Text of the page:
Ordering patient medications is easy. With an online account, access our extensive formulary or over 40,000 unique items - 24 hours a day, 7 days a week.
Ordering your pet's prescription drugs from Wedgewood Pharmacy is safe, and convenient. With a prescription number, easily refill prescriptions and enroll in the AutoRefill Program.
Log in to browse, order and prescribe from our compounded drugs formulary.
Log in to fill, refill or renew the medication prescribed by your veterinarian.
December 4, 2013
For More Information or to Request a Photo from this News Release, Contact:
Rushmie Nofsinger, Rushmie.Nofsinger@tufts.edu, (508) 839-7910
NORTH GRAFTON, Mass. – Equine pituitary pars intermedia dysfunction (PPID) can
be detected earlier and more reliably with a new set of guidelines developed by
the Equine Endocrinology Group (EEG), a body of leading veterinarians and
researchers in the field of equine endocrinology.
Similar to Cushing’s disease in humans but affecting a different area of the
pituitary gland, PPID is associated with elevated levels of hormones in the
blood. Horses with the condition often have a wide range of clinical signs
depending on the stage of the disease, from loss of energy to muscle wasting,
and the condition is more common in older horses.
The EEG created a set of recommendations in 2011 to help practitioners
identify early versus advanced stages of PPID, and their new recommendations
adjust and refine testing procedures for a more thorough and accurate approach
to diagnosis. Recommendations are based upon published research on PPID.
“Our collective research has shown that horses can often develop this disease
earlier in life, yet earlier clinical signs don't always translate into positive
test results,” said Nicholas Frank, D.V.M, DACVIM, professor and chair of the
Department of Clinical Sciences at the Cummings School of Veterinary Medicine at
Tufts University and group coordinator for the Equine Endocrinology Group. “As
research on PPID advances, we are identifying practical ways to improve early
detection and diagnosis.”
In addition to Dr. Frank, the Equine Endocrinology Group includes Drs. Frank
Andrews (Louisiana State University); Andy Durham (Liphook Equine Hospital);
Dianne McFarlane (Oklahoma State University); and Hal Schott (Michigan State
While the clinical signs of PPID are the same, the recommendations address
changes to the diagnostic process. Previously, horses showing any signs of this
disease were recommended to a undergo one of two tests. One test measures levels
of resting adrenocorticotropin hormone (ACTH) which is produced and secreted by
the pituitary gland. The other is an overnight dexamethasone suppression test
(DST) that causes the production of cortisol to decrease in healthy horses, but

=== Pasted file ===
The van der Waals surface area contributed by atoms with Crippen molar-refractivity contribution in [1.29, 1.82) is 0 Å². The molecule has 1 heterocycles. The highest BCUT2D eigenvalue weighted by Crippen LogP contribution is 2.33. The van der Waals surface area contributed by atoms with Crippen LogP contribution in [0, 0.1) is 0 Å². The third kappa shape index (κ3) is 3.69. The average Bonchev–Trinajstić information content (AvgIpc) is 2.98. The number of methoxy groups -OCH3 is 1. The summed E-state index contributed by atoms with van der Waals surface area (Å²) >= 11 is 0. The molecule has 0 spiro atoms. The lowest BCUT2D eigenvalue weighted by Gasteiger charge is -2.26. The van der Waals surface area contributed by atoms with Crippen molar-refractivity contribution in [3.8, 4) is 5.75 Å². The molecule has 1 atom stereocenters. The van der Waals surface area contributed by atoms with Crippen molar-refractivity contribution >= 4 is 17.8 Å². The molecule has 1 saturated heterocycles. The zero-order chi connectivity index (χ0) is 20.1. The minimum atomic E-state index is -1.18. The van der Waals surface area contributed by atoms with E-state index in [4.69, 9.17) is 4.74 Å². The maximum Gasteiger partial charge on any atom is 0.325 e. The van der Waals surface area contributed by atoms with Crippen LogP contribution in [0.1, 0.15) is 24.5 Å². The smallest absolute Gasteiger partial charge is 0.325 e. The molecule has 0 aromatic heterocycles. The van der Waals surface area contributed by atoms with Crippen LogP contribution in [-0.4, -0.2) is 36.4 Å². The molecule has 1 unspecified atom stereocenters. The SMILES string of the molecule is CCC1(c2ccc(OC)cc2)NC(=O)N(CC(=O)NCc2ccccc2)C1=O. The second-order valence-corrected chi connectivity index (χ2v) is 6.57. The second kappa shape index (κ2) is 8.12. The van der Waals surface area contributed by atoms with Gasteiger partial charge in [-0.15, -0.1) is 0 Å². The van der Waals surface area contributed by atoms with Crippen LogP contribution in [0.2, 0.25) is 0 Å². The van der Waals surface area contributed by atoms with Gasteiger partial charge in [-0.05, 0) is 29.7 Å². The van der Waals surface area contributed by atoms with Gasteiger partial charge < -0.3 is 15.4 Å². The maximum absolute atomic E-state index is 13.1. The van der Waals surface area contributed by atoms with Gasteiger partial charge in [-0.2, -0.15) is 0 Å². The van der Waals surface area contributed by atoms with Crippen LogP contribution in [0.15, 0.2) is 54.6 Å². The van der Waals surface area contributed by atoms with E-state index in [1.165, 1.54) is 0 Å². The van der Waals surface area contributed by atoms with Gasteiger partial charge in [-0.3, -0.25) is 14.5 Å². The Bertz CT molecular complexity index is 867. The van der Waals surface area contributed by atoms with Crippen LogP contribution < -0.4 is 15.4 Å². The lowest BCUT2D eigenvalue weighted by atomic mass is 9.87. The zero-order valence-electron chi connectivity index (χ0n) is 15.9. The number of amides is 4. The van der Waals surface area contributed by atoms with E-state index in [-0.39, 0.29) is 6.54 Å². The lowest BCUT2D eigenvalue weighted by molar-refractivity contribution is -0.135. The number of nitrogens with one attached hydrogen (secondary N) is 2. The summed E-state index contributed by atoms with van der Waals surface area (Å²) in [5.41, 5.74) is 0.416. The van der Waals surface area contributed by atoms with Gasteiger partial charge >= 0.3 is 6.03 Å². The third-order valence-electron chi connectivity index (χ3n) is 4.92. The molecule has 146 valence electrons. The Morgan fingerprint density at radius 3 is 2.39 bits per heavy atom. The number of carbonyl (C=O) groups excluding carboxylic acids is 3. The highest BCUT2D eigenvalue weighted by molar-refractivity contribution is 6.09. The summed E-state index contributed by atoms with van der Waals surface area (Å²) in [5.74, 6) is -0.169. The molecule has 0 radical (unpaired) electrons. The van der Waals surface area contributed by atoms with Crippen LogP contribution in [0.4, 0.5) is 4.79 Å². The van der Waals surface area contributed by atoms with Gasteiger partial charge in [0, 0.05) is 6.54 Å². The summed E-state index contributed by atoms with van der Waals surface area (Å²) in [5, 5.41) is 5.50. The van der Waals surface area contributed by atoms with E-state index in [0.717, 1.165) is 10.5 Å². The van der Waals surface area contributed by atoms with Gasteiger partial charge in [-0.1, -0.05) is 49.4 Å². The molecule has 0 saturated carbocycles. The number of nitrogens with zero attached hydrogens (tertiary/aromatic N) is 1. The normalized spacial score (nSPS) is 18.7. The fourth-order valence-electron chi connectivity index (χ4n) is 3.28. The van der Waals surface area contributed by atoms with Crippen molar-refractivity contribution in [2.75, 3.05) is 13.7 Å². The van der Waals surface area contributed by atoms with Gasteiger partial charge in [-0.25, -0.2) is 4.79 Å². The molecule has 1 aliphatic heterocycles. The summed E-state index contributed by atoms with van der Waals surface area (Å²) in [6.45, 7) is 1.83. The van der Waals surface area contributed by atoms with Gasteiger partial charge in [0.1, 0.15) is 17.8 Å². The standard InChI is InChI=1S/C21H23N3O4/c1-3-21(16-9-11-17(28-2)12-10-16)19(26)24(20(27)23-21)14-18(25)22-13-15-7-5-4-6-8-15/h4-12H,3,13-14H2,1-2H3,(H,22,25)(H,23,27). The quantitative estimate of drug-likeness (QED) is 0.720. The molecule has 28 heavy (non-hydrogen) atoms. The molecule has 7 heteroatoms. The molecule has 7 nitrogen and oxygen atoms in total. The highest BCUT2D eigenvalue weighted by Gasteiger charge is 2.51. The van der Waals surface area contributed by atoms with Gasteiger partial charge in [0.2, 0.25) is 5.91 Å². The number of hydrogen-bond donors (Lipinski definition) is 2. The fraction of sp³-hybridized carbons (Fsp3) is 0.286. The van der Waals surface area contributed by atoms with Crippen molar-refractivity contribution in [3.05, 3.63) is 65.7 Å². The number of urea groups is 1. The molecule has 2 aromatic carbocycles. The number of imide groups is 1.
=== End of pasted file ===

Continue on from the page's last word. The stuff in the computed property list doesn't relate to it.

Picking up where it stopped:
not those with PPID.
The newly established guidelines retain the recommendation to measure resting
ACTH concentrations, but the group has lowered the recommendation for using the
DST. Recent research shows that the DST is no better at detecting PPID than
other tests, and horse owners have concerns about dexamethasone inducing
laminitis, a painful condition affecting the feet that can lead to death.
Instead, the EEG group recommends a thyrotropin-releasing hormone (TRH)
stimulation test, which is particularly useful when horses with early PPID have
normal resting ACTH concentrations. TRH causes the pituitary gland to release
more hormones and ACTH concentrations increase to a higher level in horses with
PPID. This test is easily performed on the farm by taking a baseline blood
sample, injecting TRH intravenously, and collecting a second blood sample 10
minutes later. At present, the TRH stimulation test should only be used between
December and June, which is the only period in which cut-off values have been
established. Cut-off values allow veterinarians to interpret results and
determine whether the horse suffers from PPID.
For more information on the PPID diagnostic guidelines
visit http://sites.tufts.edu/equineendogroup/. Dr. Frank will also discuss these
recommendations at the upcoming American Association of Equine Practitioners
(AAEP) meeting in Nashville, December 7-11.
The EEG meets annually to review diagnosis and treatment recommendations and
discuss research. They also provide advice to veterinarians, specialists,
research scientists, and the public with the mission of increasing awareness of
equine endocrine disorders and improving the diagnosis and management of these
To read more,
Founded in 1978 in North Grafton, Mass., Cummings School of Veterinary
Medicine at Tufts University is internationally esteemed for academic programs
that impact society and the practice of veterinary medicine; three hospitals and
four clinics that combined log more than 80,000 animal cases each year; and
groundbreaking research that benefits animal, public, and environmental health.
We can let your veterinarian know that you are interested in our compounded Protirelin (TRH).
Some states restrict the information we may provide about controlled substances. Please select your state below.
405 HERON DRIVE SUITE 200 • SWEDESBORO, NJ 08085-1749 | © 2004-2021 WEDGEWOOD PHARMACY, ALL RIGHTS RESERVED.
This content is intended for counseling purposes only. This content is informational/educational and is not intended to treat or diagnose any disease or patient. No claims are made as to the safety or efficacy of mentioned preparations. The compounded medications featured in this content have been prescribed and/or administered by prescribers who work with Wedgewood Pharmacy. You are encouraged to speak with your prescriber as to the appropriate use of any medication. Wedgewood Pharmacy’s compounded veterinary preparations are not intended for use in food and food-producing animals. All product and company names are trademarks™ or registered® trademarks of their respective holders. Use of them does not imply any affiliation with or endorsement by them.